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Inosine for Parkinson's Disease: Safety and Trial Design Optimization

The Phase III trial is currently recruiting. Learn more:

Urate – a natural metabolite and major antioxidant in humans – is emerging as a predictor of both the risk and the progression of typical Parkinson’s disease (PD). Studies of healthy individuals have linked urate levels in the upper normal range to a reduced risk of developing PD. Similarly, studies of individuals recently diagnosed with PD have found that the disease tends to progress more slowly in those with higher urate levels in their blood and cerebrospinal fluid, the fluid that surrounds the brain. The findings raise the possibility that boosting brain urate by treatment with the urate precursor inosine could slow the brain cell degeneration of PD. Before embarking on a neuroprotection trial of inosine for PD, careful assessment of the safety, validity and methodology of this approach is warranted.

Project Description:
Ninety subjects with recently diagnosed PD will be enrolled in a randomized, double-blinded clinical trial of inosine. The study will determine whether and at what dose inosine can safely elevate levels of urate in the fluid around the brain. Subjects will take capsules containing inosine or placebo in combinations designed to produce no, mild or moderate elevation of urate. Because kidney stones and gout are known risks and cardiovascular disease is a possible risk of higher urate levels, safety measures will be in place to help avoid these conditions, and to detect and treat them should they arise. Three months after enrollment cerebrospinal fluid will be tested for urate levels. If a tolerable dose of inosine adequately increases urate in the cerebrospinal fluid then subjects would continue on treatment for up to two years to assess long-term safety.

Relevance to Treatment of Parkinson’s Disease/ Anticipated Outcome: 
The identification of urate as an unprecedented predictor of better outcomes in Parkinson’s disease has encouraged consideration of its precursor inosine as a potential neuroprotectant in PD. This project would shorten substantially the lead time to develop a full neuroprotection trial, and through optimization of key design features would considerably enhance the likelihood of its safety and success.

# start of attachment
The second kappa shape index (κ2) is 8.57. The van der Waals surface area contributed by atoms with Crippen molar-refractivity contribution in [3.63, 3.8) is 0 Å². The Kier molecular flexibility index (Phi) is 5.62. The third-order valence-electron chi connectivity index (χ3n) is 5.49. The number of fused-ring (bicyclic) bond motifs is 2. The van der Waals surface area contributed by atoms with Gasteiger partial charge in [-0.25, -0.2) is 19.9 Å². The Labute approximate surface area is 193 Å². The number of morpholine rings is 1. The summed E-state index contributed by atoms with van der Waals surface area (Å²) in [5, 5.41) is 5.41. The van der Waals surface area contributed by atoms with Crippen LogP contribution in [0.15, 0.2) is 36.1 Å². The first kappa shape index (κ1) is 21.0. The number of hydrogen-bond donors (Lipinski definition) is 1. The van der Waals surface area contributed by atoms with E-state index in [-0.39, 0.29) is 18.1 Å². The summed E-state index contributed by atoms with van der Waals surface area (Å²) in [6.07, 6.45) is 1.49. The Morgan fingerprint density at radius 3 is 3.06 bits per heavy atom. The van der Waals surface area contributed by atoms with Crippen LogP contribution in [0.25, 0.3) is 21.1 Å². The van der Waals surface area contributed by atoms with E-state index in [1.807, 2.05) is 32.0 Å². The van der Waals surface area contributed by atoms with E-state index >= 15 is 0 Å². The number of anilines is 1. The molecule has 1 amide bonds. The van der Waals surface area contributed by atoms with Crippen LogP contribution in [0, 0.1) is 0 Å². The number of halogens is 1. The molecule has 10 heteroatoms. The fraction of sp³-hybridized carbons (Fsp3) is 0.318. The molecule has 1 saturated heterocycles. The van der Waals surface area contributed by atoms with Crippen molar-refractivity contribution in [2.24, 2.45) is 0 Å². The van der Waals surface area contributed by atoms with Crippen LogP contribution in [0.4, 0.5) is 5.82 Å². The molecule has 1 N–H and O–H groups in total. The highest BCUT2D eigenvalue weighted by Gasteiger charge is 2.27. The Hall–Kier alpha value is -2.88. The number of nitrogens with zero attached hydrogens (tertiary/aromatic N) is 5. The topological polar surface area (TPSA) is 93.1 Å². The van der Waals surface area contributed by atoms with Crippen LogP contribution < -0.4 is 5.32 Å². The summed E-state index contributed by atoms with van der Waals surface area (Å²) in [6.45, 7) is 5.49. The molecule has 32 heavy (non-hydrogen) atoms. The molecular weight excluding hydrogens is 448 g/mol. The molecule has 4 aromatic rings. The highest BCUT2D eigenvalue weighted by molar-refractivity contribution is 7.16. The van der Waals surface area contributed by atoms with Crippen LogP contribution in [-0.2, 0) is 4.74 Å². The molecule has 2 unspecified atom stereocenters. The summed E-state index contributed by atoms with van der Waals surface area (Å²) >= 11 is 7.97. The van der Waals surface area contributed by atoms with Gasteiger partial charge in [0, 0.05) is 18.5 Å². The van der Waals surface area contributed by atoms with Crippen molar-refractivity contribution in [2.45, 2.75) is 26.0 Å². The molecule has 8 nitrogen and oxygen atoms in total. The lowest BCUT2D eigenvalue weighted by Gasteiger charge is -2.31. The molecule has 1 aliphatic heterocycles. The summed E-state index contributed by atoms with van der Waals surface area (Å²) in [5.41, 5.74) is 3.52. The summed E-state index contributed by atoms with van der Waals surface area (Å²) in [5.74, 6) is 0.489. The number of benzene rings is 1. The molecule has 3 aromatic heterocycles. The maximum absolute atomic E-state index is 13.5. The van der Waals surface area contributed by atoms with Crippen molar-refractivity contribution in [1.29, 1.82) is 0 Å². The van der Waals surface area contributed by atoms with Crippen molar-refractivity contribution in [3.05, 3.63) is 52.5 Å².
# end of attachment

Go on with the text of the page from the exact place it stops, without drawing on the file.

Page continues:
Final Outcome

The SURE-PD (Safety of Urate Elevation in Parkinson’s Disease) trial successfully investigated the safety and feasibility of using inosine to raise levels of the natural antioxidant urate as a potential therapy to slow the worsening of PD. With the support of The Michael J. Fox Foundation and the guidance of the U.S. Food and Drug Administration, the SURE-PD trial demonstrated that the urate precursor molecule inosine taken by mouth was generally very well-tolerated, safe and capable of substantially increasing levels of urate in blood and around the brain over months to years. These positive results support advancing to a larger clinical trial to definitively test for disease-modifying benefits of urate-elevating inosine treatment in PD. The SURE-PD trial also collected valuable additional information, for example on inosine dosing, blood urate monitoring, safety precautions, recruitment strategies and antioxidant biomarkers, that will improve the design and prospects for success of a pivotal trial of inosine for PD. In addition, SURE-PD patient volunteers provided blood, urine and cerebrospinal fluid samples for future PD research, maximizing the impact of their contributions. This project demonstrates the feasibility of conducting high-quality clinical research on promising non-commercial candidate therapeutics through a PD community partnership between philanthropic organizations like MJFF, experienced investigators like the coordinators and neurologists of the Parkinson Study Group, and people with Parkinson’s and their families.